only with one other person, a recent ex he thought he was going to marry. Unlike Catholicism, Judaism doesn’t teach sex to be something you should be shameful of. But it doesn’t like you to be a big fat slut, which is what Moisha must have felt God viewed him as, undressed in the bed of a girl he had not yet invited over for Shabbat to get his parents’ blessing. Flirting with girls was one thing, but Moisha wasn’t thinking things through when he asked me to dance and then took me out and then took it out. He kept shaking his head in his hands, his kippah hanging from his head by one bobby pin. I just sat there, dumbfounded at the role reversal. Isn’t it my job to freak out after sex? To regret my frivolously made life choices? And yet I was the one calming him down, telling him it was okay to indulge in your sexuality and God still loves you and blah blah blah. Must have worked, because once he stopped weeping, we had sex for a second time. I guess he figured he’d already done it once, may as well do it again. God can’t smite you twice for the same crime, right? Sin seemed to be growing on Moisha, because the second time around he took the lead, pushing and pulling and rubbing and tugging like a pro. Psssh, conservative schonschmervative, I thought. So after round two, Moisha, much more relaxed, asked me about my thoughts on the Palestinian-Israeli conflict, his idea of pillow talk. This is never a good topic to bring up, particularly when you’re naked at 3 a.m. and you’re still out of breath from doing it doggy style. I said I was not that informed about the situation. “Didn’t you learn anything while you were in Israel?” he asked, accusatory. “Um, I never said I went to Israel.” “You’ve never been to Israel?!” he screamed at me, in the same tone people often ask me “You’ve never seen The Goonies?!” (No, I haven’t seen it, and I probably never will, so fuck off.) Still naked, Moisha jumped out of my bed, went on my computer and proceeded to sign me up for a Birthright trip to Israel.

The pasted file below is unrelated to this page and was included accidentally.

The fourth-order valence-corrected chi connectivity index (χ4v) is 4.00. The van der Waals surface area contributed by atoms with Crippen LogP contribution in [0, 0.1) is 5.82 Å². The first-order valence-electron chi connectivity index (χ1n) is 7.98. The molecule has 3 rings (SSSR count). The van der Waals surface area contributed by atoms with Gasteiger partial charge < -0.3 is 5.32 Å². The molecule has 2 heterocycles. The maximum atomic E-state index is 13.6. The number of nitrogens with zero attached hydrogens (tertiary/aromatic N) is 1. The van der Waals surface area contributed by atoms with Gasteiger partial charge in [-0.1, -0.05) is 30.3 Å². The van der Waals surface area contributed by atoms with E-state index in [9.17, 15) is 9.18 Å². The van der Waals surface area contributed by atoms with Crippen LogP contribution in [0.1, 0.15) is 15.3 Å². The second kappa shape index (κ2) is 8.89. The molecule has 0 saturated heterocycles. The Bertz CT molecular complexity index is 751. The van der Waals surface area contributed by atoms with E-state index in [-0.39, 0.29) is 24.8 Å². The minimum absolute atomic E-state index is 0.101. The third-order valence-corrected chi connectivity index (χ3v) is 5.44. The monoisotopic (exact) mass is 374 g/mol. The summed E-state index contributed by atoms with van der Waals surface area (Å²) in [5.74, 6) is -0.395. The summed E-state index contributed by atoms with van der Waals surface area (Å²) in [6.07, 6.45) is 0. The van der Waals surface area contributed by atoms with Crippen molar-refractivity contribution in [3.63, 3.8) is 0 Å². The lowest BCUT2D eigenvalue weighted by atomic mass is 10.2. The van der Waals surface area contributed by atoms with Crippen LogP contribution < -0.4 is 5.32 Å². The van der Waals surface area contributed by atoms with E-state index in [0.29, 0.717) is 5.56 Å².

“That’s okay, you don’t have to do that…” “What’s your social?” “Um… 167-5, uh… seriously, it’s late, let’s do this tomorr—" “And your birthday?” “January 6, 1983. Is that the sun? Time for breakfast!” “When did you have your bat mitzvah?” “I never had one.” He shot daggers at me as though I had just force fed him a communion wafer. “You never had a bat mitzvah.” Not a question, he just repeated the statement back to me as though I didn’t hear it correctly coming out of my own mouth. “Nope. Only went to Hebrew school for a year. I got bored so my mom said I didn’t have to go anymore. I took three years of tap, though, are they asking for dance experience?” “You are Jewish, right?” Would now be a bad time to tell him that despite my heritage, I actually consider myself an atheist? Somehow I don’t think my love of delicious rugelach or brisket would be Jewish enough for his standards. “I’m so Jewish. Wonder of wonder, miracle of miracles, God took a tailor by the hand…” “What are you doing?” “Singing. It’s from Fiddler. On the Roof? Man, are you Jewish?” Bless Yahweh for my camp production of the 1964 musical back when I was 12 years old. It bought me a pass til either Moisha’s guilt returned (sometime around round 3 of sex) or he realized that he and I could never be, and he excused himself from my apartment.